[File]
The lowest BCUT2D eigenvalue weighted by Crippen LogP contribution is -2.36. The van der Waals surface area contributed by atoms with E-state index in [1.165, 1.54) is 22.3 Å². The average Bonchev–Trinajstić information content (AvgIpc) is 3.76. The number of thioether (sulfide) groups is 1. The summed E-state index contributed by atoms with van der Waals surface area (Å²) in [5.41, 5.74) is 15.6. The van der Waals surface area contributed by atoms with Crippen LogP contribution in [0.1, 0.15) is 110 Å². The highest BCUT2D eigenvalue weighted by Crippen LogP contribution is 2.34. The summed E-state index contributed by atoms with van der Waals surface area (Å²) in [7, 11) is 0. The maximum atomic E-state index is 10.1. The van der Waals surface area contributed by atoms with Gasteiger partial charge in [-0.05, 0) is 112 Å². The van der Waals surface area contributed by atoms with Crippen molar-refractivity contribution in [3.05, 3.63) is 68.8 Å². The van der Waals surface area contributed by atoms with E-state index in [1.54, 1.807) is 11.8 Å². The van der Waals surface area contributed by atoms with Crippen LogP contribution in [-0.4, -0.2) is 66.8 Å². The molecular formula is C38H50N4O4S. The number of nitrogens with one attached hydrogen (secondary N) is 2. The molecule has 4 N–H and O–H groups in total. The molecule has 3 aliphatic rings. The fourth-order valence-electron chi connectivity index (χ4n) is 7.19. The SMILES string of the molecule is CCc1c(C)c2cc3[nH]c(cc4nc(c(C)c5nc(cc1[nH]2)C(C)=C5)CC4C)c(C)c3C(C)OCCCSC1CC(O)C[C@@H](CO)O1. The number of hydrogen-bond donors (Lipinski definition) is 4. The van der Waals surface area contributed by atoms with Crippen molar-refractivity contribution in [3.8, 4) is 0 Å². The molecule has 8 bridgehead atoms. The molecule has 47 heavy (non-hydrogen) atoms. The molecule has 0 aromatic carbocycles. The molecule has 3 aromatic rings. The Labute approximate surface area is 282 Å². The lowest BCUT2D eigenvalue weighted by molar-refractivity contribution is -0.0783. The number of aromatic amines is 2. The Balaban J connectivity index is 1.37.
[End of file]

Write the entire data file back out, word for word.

The lowest BCUT2D eigenvalue weighted by Crippen LogP contribution is -2.36. The van der Waals surface area contributed by atoms with E-state index in [1.165, 1.54) is 22.3 Å². The average Bonchev–Trinajstić information content (AvgIpc) is 3.76. The number of thioether (sulfide) groups is 1. The summed E-state index contributed by atoms with van der Waals surface area (Å²) in [5.41, 5.74) is 15.6. The van der Waals surface area contributed by atoms with Crippen LogP contribution in [0.1, 0.15) is 110 Å². The highest BCUT2D eigenvalue weighted by Crippen LogP contribution is 2.34. The summed E-state index contributed by atoms with van der Waals surface area (Å²) in [7, 11) is 0. The maximum atomic E-state index is 10.1. The van der Waals surface area contributed by atoms with Gasteiger partial charge in [-0.05, 0) is 112 Å². The van der Waals surface area contributed by atoms with Crippen molar-refractivity contribution in [3.05, 3.63) is 68.8 Å². The van der Waals surface area contributed by atoms with E-state index in [1.54, 1.807) is 11.8 Å². The van der Waals surface area contributed by atoms with Crippen LogP contribution in [-0.4, -0.2) is 66.8 Å². The molecular formula is C38H50N4O4S. The number of nitrogens with one attached hydrogen (secondary N) is 2. The molecule has 4 N–H and O–H groups in total. The molecule has 3 aliphatic rings. The fourth-order valence-electron chi connectivity index (χ4n) is 7.19. The SMILES string of the molecule is CCc1c(C)c2cc3[nH]c(cc4nc(c(C)c5nc(cc1[nH]2)C(C)=C5)CC4C)c(C)c3C(C)OCCCSC1CC(O)C[C@@H](CO)O1. The number of hydrogen-bond donors (Lipinski definition) is 4. The van der Waals surface area contributed by atoms with Crippen molar-refractivity contribution in [3.8, 4) is 0 Å². The molecule has 8 bridgehead atoms. The molecule has 47 heavy (non-hydrogen) atoms. The molecule has 0 aromatic carbocycles. The molecule has 3 aromatic rings. The Labute approximate surface area is 282 Å². The lowest BCUT2D eigenvalue weighted by molar-refractivity contribution is -0.0783. The number of aromatic amines is 2. The Balaban J connectivity index is 1.37.